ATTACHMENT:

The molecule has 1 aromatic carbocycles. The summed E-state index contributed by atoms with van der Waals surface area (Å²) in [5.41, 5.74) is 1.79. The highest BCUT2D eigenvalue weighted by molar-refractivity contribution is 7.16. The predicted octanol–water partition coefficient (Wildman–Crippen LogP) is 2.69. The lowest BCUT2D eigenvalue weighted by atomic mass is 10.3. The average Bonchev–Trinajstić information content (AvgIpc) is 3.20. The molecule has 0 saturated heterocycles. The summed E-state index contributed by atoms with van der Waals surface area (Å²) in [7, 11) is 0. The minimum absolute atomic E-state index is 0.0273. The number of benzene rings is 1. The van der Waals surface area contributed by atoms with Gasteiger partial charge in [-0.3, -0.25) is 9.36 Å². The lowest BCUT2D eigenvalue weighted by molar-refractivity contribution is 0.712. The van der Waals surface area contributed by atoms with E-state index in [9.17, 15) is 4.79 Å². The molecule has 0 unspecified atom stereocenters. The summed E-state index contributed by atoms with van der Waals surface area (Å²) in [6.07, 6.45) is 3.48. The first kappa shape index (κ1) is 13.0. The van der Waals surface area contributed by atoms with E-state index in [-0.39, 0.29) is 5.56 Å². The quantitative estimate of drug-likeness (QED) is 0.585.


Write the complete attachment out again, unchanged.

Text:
The molecule has 1 aromatic carbocycles. The summed E-state index contributed by atoms with van der Waals surface area (Å²) in [5.41, 5.74) is 1.79. The highest BCUT2D eigenvalue weighted by molar-refractivity contribution is 7.16. The predicted octanol–water partition coefficient (Wildman–Crippen LogP) is 2.69. The lowest BCUT2D eigenvalue weighted by atomic mass is 10.3. The average Bonchev–Trinajstić information content (AvgIpc) is 3.20. The molecule has 0 saturated heterocycles. The summed E-state index contributed by atoms with van der Waals surface area (Å²) in [7, 11) is 0. The minimum absolute atomic E-state index is 0.0273. The number of benzene rings is 1. The van der Waals surface area contributed by atoms with Gasteiger partial charge in [-0.3, -0.25) is 9.36 Å². The lowest BCUT2D eigenvalue weighted by molar-refractivity contribution is 0.712. The van der Waals surface area contributed by atoms with E-state index in [9.17, 15) is 4.79 Å². The molecule has 0 unspecified atom stereocenters. The summed E-state index contributed by atoms with van der Waals surface area (Å²) in [6.07, 6.45) is 3.48. The first kappa shape index (κ1) is 13.0. The van der Waals surface area contributed by atoms with E-state index in [-0.39, 0.29) is 5.56 Å². The quantitative estimate of drug-likeness (QED) is 0.585.